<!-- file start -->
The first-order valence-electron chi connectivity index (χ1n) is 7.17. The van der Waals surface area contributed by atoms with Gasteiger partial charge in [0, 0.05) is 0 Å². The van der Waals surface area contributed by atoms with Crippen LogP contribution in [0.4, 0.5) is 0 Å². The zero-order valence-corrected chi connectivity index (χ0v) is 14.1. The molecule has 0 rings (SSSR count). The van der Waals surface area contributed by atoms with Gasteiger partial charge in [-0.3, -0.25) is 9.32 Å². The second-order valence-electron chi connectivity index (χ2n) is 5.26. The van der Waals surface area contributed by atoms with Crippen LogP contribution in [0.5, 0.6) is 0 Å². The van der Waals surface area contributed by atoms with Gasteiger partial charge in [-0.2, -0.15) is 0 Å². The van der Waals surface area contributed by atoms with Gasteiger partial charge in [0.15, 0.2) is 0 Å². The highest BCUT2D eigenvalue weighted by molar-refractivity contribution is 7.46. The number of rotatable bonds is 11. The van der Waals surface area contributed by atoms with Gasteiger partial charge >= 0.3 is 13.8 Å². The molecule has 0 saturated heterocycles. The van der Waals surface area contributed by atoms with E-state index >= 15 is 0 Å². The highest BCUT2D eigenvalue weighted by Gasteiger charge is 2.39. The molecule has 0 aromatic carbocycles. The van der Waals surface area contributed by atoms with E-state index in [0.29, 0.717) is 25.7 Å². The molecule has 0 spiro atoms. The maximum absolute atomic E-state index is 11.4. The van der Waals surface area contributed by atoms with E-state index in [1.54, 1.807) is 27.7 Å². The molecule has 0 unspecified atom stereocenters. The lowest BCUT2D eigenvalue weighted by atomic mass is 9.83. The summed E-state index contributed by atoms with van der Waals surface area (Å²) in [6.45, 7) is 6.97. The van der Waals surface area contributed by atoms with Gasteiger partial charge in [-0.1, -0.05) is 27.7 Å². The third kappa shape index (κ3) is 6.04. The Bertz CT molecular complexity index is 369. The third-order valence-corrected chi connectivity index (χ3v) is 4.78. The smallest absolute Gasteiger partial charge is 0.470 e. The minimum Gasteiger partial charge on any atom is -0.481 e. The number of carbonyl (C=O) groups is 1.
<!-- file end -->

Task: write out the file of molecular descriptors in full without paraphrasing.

The first-order valence-electron chi connectivity index (χ1n) is 7.17. The van der Waals surface area contributed by atoms with Gasteiger partial charge in [0, 0.05) is 0 Å². The van der Waals surface area contributed by atoms with Crippen LogP contribution in [0.4, 0.5) is 0 Å². The zero-order valence-corrected chi connectivity index (χ0v) is 14.1. The molecule has 0 rings (SSSR count). The van der Waals surface area contributed by atoms with Gasteiger partial charge in [-0.3, -0.25) is 9.32 Å². The second-order valence-electron chi connectivity index (χ2n) is 5.26. The van der Waals surface area contributed by atoms with Crippen LogP contribution in [0.5, 0.6) is 0 Å². The van der Waals surface area contributed by atoms with Gasteiger partial charge in [-0.2, -0.15) is 0 Å². The van der Waals surface area contributed by atoms with Gasteiger partial charge in [0.15, 0.2) is 0 Å². The highest BCUT2D eigenvalue weighted by molar-refractivity contribution is 7.46. The number of rotatable bonds is 11. The van der Waals surface area contributed by atoms with Gasteiger partial charge >= 0.3 is 13.8 Å². The molecule has 0 saturated heterocycles. The van der Waals surface area contributed by atoms with E-state index >= 15 is 0 Å². The highest BCUT2D eigenvalue weighted by Gasteiger charge is 2.39. The molecule has 0 aromatic carbocycles. The van der Waals surface area contributed by atoms with E-state index in [0.29, 0.717) is 25.7 Å². The molecule has 0 spiro atoms. The maximum absolute atomic E-state index is 11.4. The van der Waals surface area contributed by atoms with E-state index in [1.54, 1.807) is 27.7 Å². The molecule has 0 unspecified atom stereocenters. The lowest BCUT2D eigenvalue weighted by atomic mass is 9.83. The summed E-state index contributed by atoms with van der Waals surface area (Å²) in [6.45, 7) is 6.97. The van der Waals surface area contributed by atoms with Gasteiger partial charge in [-0.1, -0.05) is 27.7 Å². The third kappa shape index (κ3) is 6.04. The Bertz CT molecular complexity index is 369. The third-order valence-corrected chi connectivity index (χ3v) is 4.78. The smallest absolute Gasteiger partial charge is 0.470 e. The minimum Gasteiger partial charge on any atom is -0.481 e. The number of carbonyl (C=O) groups is 1.